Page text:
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ozric 09-16-2006 08:33 AM

LVM problems
 
Edit: ** This might not be the right forum/subforum for this post, many appologies. If mods knows where it should belong, please move it to the approporiate place **

I sincerely doubt that anyone has enough time to even read thru this post, but I am going to take my chances as I have nowhere else to turn and just hope for the best.

My problem:

I have an LVM spanning over 6 disks consisting of two directory structures (dir1, dir2). When issuing an 'ls' or 'dir' in dir1, I get a filelist w/o problems. Doing the same in dir2, the system halts after reading from the disks, without any filelist being shown at all. The cursor freezes, and all I can do is cut the power to the machine and restart it. dir2 is the larger of the two structures.

When copying data from dir1, the system sometimes halts. Repeating the same procedure (copying the exact same files) sometimes works. The volumeset is formatted with XFS, and I have tried running xfs_check. This also leads to an immediate halt (not like when running dir, then the disks reads for a while (~8 seconds) before system freezes).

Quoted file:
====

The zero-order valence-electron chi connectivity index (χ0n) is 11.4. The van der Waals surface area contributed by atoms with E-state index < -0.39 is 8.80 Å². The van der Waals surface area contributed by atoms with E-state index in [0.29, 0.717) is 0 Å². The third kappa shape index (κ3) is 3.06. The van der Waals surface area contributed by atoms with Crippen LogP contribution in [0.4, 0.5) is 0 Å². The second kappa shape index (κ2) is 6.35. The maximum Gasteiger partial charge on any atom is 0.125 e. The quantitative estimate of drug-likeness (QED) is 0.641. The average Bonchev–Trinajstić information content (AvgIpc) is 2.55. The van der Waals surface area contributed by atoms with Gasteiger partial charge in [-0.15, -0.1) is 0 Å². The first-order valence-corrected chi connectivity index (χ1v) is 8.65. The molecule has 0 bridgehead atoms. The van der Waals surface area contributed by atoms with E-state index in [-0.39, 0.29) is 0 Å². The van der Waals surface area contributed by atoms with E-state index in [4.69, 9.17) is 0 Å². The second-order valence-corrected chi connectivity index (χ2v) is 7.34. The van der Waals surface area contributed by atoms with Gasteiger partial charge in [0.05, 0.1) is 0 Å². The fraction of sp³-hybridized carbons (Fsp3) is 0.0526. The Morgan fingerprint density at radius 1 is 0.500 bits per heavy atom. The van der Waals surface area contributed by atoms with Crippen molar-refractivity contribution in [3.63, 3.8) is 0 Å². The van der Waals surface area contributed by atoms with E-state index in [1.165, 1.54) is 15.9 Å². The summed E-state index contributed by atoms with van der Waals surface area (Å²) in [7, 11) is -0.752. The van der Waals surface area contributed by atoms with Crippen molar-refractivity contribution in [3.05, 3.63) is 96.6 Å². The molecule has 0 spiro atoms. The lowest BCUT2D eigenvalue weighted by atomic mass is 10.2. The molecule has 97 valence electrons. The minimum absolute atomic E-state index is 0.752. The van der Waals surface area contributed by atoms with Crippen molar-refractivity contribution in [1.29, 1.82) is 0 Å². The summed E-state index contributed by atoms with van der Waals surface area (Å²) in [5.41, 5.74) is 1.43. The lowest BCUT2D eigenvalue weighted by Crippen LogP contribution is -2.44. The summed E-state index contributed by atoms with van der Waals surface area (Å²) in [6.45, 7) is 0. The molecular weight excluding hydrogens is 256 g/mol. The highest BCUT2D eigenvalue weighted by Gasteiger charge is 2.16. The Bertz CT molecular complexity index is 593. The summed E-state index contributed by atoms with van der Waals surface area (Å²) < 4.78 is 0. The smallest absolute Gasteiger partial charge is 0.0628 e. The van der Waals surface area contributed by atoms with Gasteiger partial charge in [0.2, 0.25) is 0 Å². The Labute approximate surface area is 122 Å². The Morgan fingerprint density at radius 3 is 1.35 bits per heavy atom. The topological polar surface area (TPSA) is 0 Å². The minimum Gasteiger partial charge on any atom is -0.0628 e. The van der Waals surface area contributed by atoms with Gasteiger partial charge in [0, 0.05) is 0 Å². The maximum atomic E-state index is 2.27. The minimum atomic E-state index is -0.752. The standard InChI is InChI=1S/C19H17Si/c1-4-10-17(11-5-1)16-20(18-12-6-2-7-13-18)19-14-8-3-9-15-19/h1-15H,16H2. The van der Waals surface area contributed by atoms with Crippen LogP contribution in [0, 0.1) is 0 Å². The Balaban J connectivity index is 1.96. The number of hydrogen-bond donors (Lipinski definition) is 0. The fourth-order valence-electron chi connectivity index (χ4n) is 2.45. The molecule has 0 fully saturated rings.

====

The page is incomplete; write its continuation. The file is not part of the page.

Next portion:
Steps I have taken in order to find the problem:

Checked RAM for errors, and replaced them
Updated Kernel to latest version
Changed the two controllercards used for the LVM
Installed a fresh system, and mounted the LVM

None of these steps has helped.

So, is it a faulty disk?
I would think so. But then, how come I can access data from dir1, and then the next time I try with the same files, the system halts? It makes no sense to me.
The system has worked flawless for over two years, and now, without making any actual alterations - it doesn't.

I am all out of ideas, and I'm turning to you guys here. If anyone has any ideas.. Please..

System Specs:

Intel P4 3GHz, 2x512 MB RAM
SuSE Linux 9.2
2 x Promise PATA 133 TX2 controllers
I will be delighted to fill in with more details of the system if required.

Samoth 09-16-2006 09:30 AM

what does Smartmon say about your disks?

ozric 09-16-2006 09:57 AM

Quote:

Originally Posted by Samoth
what does Smartmon say about your disks?

Thanks for your reply Samoth.
When issuing smartctl -H /dev/hd[x] it returns

=== START OF READ SMART DATA SECTION ===